Access Type

Open Access Dissertation

Date of Award

January 2018

Degree Type


Degree Name




First Advisor

Jennifer C. Condon


Introduction: In this study, we are testing the overarching hypothesis that preconditioning the myometrial UPR allows for the maintenance of non-apoptotic CASP3 activity and thus sustains uterine quiescence. We have previously demonstrated that the pregnant uterus facilitates uterine quiescence through UPR mediated activation of non-apoptotic CASP3, yet the mechanism in which CASP3 utilizes to avoid its apoptotic cell fate is unresolved. There is a growing body of evidence including our own that demonstrates remote and direct preconditioning with minor stresses propagates cytoprotective mechanisms that allow for the avoidance of apoptotic cell death upon exposure to a subsequent more damaging stress, through modulation of the UPR. In this study we demonstrate endogenous pregnant-dependent stress stimuli experienced across gestation act in a preconditioning-like manner to sustain the tocolytic action of non-apoptotic CASP3 within the pregnant uterus in the presence of ensuing stresses and promote an all-around adaptive environment through paracrine and endocrine propagation of a myometrial stress-derived secretome.

Methods: In vitro preconditioning: utilizing the hTERT-HM cell line, uterine myocytes were preconditioned with a minor UPR stress (0.1μg/ml TM) or vehicle and exposed 48 hrs later to a lethal UPR stress (5μg/ml TM) (n=3). In vivo sub-preconditioning: we generated a sub-preconditioned pregnant mouse model by inhibiting the effect UPR mediated stress across gestation (50mg/kg PBA (i.p, E10-15)) or vehicle. Endogenous preconditioned and sub-preconditioned mice were exposed to a mild exogenous stress at E16. Time of delivery was noted. From both the in vitro and in vivo models apoptotic and inflammatory indices were examined. In vitro secretome analysis: SILAC labeled hTERT-HM cells underwent UPR activation by exposure to TM, 5.0μg/ml, 1hr or vehicle. Additionally, SILAC labeled proteins transmitted from the UPR activated myocyte into the media were analyzed via LC/MS/MS to define the UPR generated secretome. In a separate experiment the conditioned media was incubated with a secondary set of naïve hTERT-HM cells, which were examined for UPR activation 48hrs later.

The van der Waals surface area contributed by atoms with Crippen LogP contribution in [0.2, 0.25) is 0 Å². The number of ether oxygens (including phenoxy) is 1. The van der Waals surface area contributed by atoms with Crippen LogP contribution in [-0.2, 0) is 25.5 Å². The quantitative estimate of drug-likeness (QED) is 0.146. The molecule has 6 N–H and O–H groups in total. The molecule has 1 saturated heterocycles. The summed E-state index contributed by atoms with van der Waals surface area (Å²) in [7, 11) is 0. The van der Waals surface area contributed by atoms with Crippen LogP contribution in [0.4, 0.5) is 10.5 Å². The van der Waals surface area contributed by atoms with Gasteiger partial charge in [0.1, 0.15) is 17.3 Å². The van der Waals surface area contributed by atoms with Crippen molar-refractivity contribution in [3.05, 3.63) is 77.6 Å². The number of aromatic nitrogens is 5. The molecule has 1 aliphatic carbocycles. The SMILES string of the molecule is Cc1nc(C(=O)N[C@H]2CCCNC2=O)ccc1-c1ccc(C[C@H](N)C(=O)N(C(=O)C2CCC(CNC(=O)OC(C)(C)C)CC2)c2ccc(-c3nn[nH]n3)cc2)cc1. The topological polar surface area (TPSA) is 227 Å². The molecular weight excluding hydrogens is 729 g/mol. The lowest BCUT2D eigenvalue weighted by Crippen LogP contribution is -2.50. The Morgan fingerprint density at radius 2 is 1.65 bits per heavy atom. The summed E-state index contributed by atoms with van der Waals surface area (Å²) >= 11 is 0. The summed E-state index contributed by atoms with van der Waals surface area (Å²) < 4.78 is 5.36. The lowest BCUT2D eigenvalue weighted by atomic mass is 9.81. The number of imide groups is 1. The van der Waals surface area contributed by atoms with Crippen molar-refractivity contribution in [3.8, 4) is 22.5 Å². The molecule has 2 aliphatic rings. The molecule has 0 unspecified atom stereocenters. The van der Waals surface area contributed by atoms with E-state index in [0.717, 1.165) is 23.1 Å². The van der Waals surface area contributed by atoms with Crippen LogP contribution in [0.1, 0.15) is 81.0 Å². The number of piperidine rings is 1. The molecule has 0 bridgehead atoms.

Results: Preconditioning the hTERT-HM cell activated CASP3 in the absence of apoptotic consequences. Reduced NF-kB activation and TNF alpha secretion were also observed. In vivo, the sub-preconditioned mouse CASP3 activation in the uterine compartment transitioned to apoptotic upon exposure to a mild exogenous stress. Furthermore endometrial apoptotic CASP3-dependent iPLA2 activation, increased NF-kB activation and COX1 expression upregulated prostaglandin synthesis, which resulted in a progesterone withdrawal and subsequently a 57% preterm birth rate in the preconditioned mice in comparison to 14% in the endogenously preconditioned animals. Further activation of the UPR in hTERT cells generates a unique stress-generated secretome made up of roughly 90 bone-fide proteins, which propagate systemic adaptive signaling.

Conclusion: We speculate that women who are unable to host an appropriate preconditioning response to gestational stresses are at a significantly increased risk of undergoing spontaneous preterm.